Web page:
|On May 3, 2016, the IRS released temporary and proposed regulations under section 7701 of the Internal Revenue Code of 1986, as amended (the “Code”), which address certain self-employment tax issues regarding partners in a partnership which is the sole owner of a disregarded entity. The regulations clarify that where the partners are working for the disregarded entity in such a circumstance, they may not be treated as employees of the disregarded entity.|
|Although the general rule for disregarded entities is that they are disregarded as separate entities from their owners, there is an exception to this rule in Treasury Regulations section 301.7701-2(c)(2)(iv)(B) which provides that, for employment tax purposes, disregarded entities are treated as a corporation. There is a carveout from this exception, however, which provides that, in the self-employment context, the general rule (that a disregarded entity will be disregarded) is applied instead. The regulations providing this carveout include an example illustrating that an individual owning a disregarded entity is not considered an employee of that entity for employment tax purposes. The regulations did not, however, include an example in which a partnership owns a disregarded entity.|
|It is the IRS’s view that the lack of a specific example addressing partnerships has caused confusion and led some taxpayers to take the position that a partner in a partnership which owns a disregarded entity can be considered an employee of that disregarded entity. Because the characterization as an “employee” grants access to various employee benefit plans which are unavailable to self-employed individuals, this has been an attractive position for some taxpayers. The IRS disagrees with this position, and the temporary and proposed regulations make clear that disregarded entities remain disregarded in the self-employment context even when owned by a partnership.|
|In the preamble to the regulations, the IRS reiterates its support of Rev. Rul. 69-184, which stands for the general proposition that a bona-fide partner in a partnership cannot be an employee of that same partnership (but will, instead, be treated as self-employed to the extent performing services for the partnership outside of his/her capacity as partner). The IRS notes, however, that these regulations do not address the applicability of Rev. Rul. 69-184 in the tiered-partnership context. Instead, the IRS requests comments on this issue as well as circumstances in which it might be appropriate to permit partners to also be employees of the partnership (e.g., when employees receive small incentive grants of ownership interests).|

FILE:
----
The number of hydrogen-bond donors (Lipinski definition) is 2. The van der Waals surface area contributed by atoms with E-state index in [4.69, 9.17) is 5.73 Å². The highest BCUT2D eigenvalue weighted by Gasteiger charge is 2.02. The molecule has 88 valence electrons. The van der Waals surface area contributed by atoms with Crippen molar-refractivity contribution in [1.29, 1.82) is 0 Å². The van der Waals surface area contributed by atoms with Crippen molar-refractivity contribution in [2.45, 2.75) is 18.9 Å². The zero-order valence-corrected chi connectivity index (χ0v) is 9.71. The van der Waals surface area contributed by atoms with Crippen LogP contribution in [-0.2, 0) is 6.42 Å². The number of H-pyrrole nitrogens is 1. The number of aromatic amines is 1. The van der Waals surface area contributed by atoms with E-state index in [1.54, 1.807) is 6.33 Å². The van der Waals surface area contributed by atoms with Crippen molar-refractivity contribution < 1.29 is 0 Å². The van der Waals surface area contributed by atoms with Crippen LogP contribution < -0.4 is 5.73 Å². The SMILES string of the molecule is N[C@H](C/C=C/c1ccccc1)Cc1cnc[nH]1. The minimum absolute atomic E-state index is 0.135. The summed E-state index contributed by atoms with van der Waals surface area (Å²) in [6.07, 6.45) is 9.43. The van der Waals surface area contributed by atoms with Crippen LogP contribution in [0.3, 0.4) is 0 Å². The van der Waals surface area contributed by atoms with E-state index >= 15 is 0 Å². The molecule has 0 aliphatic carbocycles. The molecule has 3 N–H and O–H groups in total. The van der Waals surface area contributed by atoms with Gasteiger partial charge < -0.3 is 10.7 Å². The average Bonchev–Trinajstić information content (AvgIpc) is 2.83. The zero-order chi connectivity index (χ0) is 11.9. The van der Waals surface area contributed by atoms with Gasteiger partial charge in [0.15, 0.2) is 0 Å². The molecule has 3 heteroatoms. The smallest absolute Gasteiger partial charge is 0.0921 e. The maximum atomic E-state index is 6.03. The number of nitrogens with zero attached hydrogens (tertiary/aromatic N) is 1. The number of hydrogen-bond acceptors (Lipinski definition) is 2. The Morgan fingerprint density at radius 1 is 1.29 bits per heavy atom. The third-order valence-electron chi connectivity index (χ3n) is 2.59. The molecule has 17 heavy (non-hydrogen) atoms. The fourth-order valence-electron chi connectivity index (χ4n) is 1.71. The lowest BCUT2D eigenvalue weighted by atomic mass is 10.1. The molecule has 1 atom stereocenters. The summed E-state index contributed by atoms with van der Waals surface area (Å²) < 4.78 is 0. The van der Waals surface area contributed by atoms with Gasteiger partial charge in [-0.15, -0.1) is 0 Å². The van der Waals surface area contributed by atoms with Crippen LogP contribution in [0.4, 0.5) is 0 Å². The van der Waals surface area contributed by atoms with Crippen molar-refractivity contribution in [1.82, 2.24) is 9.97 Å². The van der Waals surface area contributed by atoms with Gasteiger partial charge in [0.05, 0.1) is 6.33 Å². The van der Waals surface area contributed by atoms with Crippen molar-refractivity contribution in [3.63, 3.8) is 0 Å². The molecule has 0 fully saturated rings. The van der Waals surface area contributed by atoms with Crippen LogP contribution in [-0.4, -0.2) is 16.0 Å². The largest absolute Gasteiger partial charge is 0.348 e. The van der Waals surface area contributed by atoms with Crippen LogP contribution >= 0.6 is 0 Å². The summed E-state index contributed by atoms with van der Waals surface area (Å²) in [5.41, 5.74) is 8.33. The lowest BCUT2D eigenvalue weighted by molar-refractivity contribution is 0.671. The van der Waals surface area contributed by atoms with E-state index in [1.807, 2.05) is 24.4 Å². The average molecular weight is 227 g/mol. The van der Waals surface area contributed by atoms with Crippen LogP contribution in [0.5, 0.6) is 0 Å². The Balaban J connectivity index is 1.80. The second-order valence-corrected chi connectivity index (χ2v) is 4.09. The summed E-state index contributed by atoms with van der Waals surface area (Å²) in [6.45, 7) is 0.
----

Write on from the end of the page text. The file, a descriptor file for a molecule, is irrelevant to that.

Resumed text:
|Because the IRS views these regulations as a clarification, rather than as a new rule, it is unclear whether taxpayers who have taken a contrary position on past returns will be at risk for adjustment. The fact that the IRS has endeavored to “allow adequate time for partnerships to make necessary payroll and benefit plan adjustments” before the regulations become applicable, however, may suggest that these regulations are meant to be forward-looking. The regulations will generally begin to apply on August 1, 2016, though their applicability may be delayed to the first day of the latest-starting plan year following May 4, 2016, of an “affected plan”.|
Any private equity fund, independent sponsor or other investor that has questions about tax regulations and new tax developments pertinent to your business should contact Jerry Chen (212) 294-8212, Mark Christy (312) 558-9502, Eva Davis (213) 615-1719), Rachel Ingwer (212) 294-4760, Roger Lucas (312) 558-5225, Soyun Park (212) 294-5327, Nick Pesavento (312) 558-8771, Justin Trapp (312) 558-6374, or any member of your Winston deal team.